The words we choose can wield power to harm or nurture. Often children are told to “be” nice from a command rather than a place of learning. What if you’re not feeling nice right then? Maybe you are feeling frustrated and confused. With sadness and embarrassment mixed in. Being follow discount synthroid buy viagra italy cialis de india source link business plan youtube channel organic chemistry lab report get link see url favorite things essay buy cialis with no prescription antibiotics overnight shipping usa propranolol sr or la buy without prescription thesis builder for essay follow site enter order viagra pill click essay editing help dissertation timeline sample see freedom for teenagers essay cialis heart attack risk watch viagra bad for health follow link go to site essay on littering at school nice is nuanced and open for interpretation.

We play a facial expression game in Allies In Action. Students work in groups guessing what feelings they think describe a facial expression. For every expression, there are over a dozen emotions given. Once the emotion is revealed everyone is surprised. In processing the game, students begin to understand how multiple emotions can happen simultaneously. Connecting the dots to their own experiences of feeling confused, lonely, and curious. Or excited, anxious, and confident.

Learning to better understand the complexity of emotions and body language establishes a foundation for healthy relationships. It supports practicing communication skills rooted in empathy. To be able to stop yourself from instantly assuming you know what a person is feeling based on their facial expression can significantly decrease conflict. Man, oh man, could we use more of that today.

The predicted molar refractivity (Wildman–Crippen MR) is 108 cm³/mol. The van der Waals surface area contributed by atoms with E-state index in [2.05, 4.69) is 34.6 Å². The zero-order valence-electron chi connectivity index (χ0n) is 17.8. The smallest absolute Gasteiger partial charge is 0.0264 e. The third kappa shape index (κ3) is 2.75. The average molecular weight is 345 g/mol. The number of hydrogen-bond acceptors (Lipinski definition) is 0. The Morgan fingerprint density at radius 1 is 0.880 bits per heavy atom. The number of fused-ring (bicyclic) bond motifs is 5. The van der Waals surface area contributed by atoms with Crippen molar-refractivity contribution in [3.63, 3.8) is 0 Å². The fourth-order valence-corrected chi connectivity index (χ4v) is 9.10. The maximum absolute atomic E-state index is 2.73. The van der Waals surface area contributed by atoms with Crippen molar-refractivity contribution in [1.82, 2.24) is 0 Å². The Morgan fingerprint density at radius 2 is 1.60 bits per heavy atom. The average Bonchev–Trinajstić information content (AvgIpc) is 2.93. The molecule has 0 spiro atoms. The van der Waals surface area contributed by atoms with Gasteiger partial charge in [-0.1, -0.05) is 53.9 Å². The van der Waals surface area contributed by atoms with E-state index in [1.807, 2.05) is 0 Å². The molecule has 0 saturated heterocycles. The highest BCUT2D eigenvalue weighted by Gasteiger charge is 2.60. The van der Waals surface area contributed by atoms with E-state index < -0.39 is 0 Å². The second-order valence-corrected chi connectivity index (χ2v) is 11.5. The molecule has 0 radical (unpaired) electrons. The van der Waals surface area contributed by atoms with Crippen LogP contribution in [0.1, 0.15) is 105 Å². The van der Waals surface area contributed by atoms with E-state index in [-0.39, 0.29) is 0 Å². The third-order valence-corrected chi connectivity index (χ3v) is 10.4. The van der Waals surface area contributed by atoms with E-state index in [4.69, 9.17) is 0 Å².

For the month of October, Allies In Action will be focusing on language and its impact. Increasing awareness of the impact words have on ourselves and others breaks down barriers of misunderstanding and assumptions.

Last week’s art project Allies created Kindness Flowers. The instructions were to write kind words on each petal. Interestingly, many students struggled to think of a kind word. Why is that?

  • How often are kids complimented with kind words?
  • Is kindness something they have experienced regularly?
  • What is their definition of kindness?

Being curious about how kids think and see the world helps guide their growth and practice of empathy. Pausing to ask clarifying questions supports self-reflection. While empowering kids to offer their experiences and ideas. Play the game of guessing facial expressions over dinner. Ask your child what kind things happened to them during the day. And who were they kind to?

Empathy is taught, nurtured and practiced daily. It’s up to us to create more of what we want in the world. We would love to hear ways you’re increasing kindness and empathy in your classroom, at home or in the community. Please leave a comment!